Cookies With a Twist
Chocolate and hazelnuts make for a sweet and salty filling for rugelach, a cookie traditionally enjoyed during Jewish holidays.
One of the things that used to drive my father crazy was that Mom was never satisfied to make the same thing twice in exactly the same way. Like a good jazz musician, she would improvise based on the time of year, availability of ingredients or sheer whimsy.
For restaurant chefs, the curse of success is that they must duplicate their signature dishes to look and taste exactly the same time after time. And so the creative spirit that guided them in the first place must take a back seat to the desires of their diners for repetitive perfection.
Of course, there is room for both in most kitchens. It's comforting to turn out family favorites time after time so that food traditions build up over the years. But as a cook, it's fun to experiment and nudge recipes in different directions to see just where they might go.
One of the cookies I like to experiment with during this season is the rugelach, a traditional Jewish dessert that originated in Eastern Europe and translates to "little twist" in Yiddish. The treat comprises flaky dough wrapped around a filling that can be made of fruit or nuts. Those who follow a kosher diet make rugelach without dairy so that the cookies can be served after a meal that includes meat. But I have to admit that my favorite recipe uses cookie dough enriched with butter and cream cheese. The simple combination of butter, cream cheese and flour is transformed in the oven to a light and flaky cookie that melts in the mouth.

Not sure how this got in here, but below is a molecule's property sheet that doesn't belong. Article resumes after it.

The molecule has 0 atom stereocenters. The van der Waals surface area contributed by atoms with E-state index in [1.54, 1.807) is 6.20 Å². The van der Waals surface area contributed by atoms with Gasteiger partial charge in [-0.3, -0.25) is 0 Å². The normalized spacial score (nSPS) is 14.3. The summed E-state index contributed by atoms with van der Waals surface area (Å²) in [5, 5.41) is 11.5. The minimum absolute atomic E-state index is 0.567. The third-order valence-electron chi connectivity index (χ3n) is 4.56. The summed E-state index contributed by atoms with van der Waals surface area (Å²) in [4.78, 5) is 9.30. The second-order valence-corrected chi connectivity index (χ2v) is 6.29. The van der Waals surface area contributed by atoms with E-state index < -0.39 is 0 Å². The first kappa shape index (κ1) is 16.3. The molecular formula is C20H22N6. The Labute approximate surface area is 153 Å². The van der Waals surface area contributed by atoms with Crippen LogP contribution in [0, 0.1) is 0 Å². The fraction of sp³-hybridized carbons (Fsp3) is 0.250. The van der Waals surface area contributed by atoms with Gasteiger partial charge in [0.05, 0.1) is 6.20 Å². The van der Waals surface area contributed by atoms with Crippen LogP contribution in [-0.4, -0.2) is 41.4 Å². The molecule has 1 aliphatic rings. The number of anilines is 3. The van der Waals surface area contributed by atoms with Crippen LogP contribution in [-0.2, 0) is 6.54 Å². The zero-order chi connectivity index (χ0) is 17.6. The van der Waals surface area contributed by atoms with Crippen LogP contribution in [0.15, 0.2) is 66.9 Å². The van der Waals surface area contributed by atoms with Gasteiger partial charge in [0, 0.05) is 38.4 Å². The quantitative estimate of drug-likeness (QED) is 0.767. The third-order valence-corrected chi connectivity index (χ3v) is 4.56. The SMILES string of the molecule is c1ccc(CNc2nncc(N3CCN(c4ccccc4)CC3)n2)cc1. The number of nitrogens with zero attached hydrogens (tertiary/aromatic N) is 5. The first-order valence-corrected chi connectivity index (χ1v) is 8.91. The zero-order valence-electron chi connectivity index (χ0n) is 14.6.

Now, here's where the creativity comes in. You can fill this simple dough with just about anything you'd like. Jams, jellies, preserves, nuts of all kinds, cinnamon and sugar or even the classic combination of peanut butter and jelly. Try my recipe for rugelach filled with hazelnuts and chocolate.
See below for my recipe for zucchini latkes, a delicious variation on another holiday favorite.
Makes 4-dozen cookies
For the filling, mix together the sugar, grated chocolate and hazelnuts. Remove the dough from the refrigerator and divide each ball into 4 smaller balls. Roll each ball out onto a floured surface to about a 10-inch-diameter circle. Brush with the melted butter and sprinkle each with 1/4 cup of the chocolate/nut mixture.
Cut the circle into 6 pie-shaped pieces. Starting at the wide end, roll each up, tucking in the sides slightly as you go. Do the same with the other pieces and repeat with the three other balls.
Preheat the oven to 350 degrees. Place the rolled tarts onto a parchment-lined cookie sheet. Brush with beaten egg and sprinkle with sugar. Bake about 15 minutes until golden-brown.
Makes 10 2-inch pancakes
In a large frying pan, heat 1/8 inch of oil over medium-high heat. Line a clean plate with paper towels. Using about 1/4 cup of the mixture, form a small patty and place into the hot oil. Use a spatula to gently press down the pancake to compact and flatten it.
Fill the pan with pancakes, leaving enough room among them so they will fry without touching. Cook until the underside is very nicely browned, about 5 minutes. Do not cook too quickly or the insides will be raw. Lower the heat if the edges begin to burn.
Carefully flip the pancakes with a spatula without breaking them. Press them down gently again and fry for another 4 minutes or so until brown. Remove to the paper towels to drain. Serve immediately, topped with sour cream.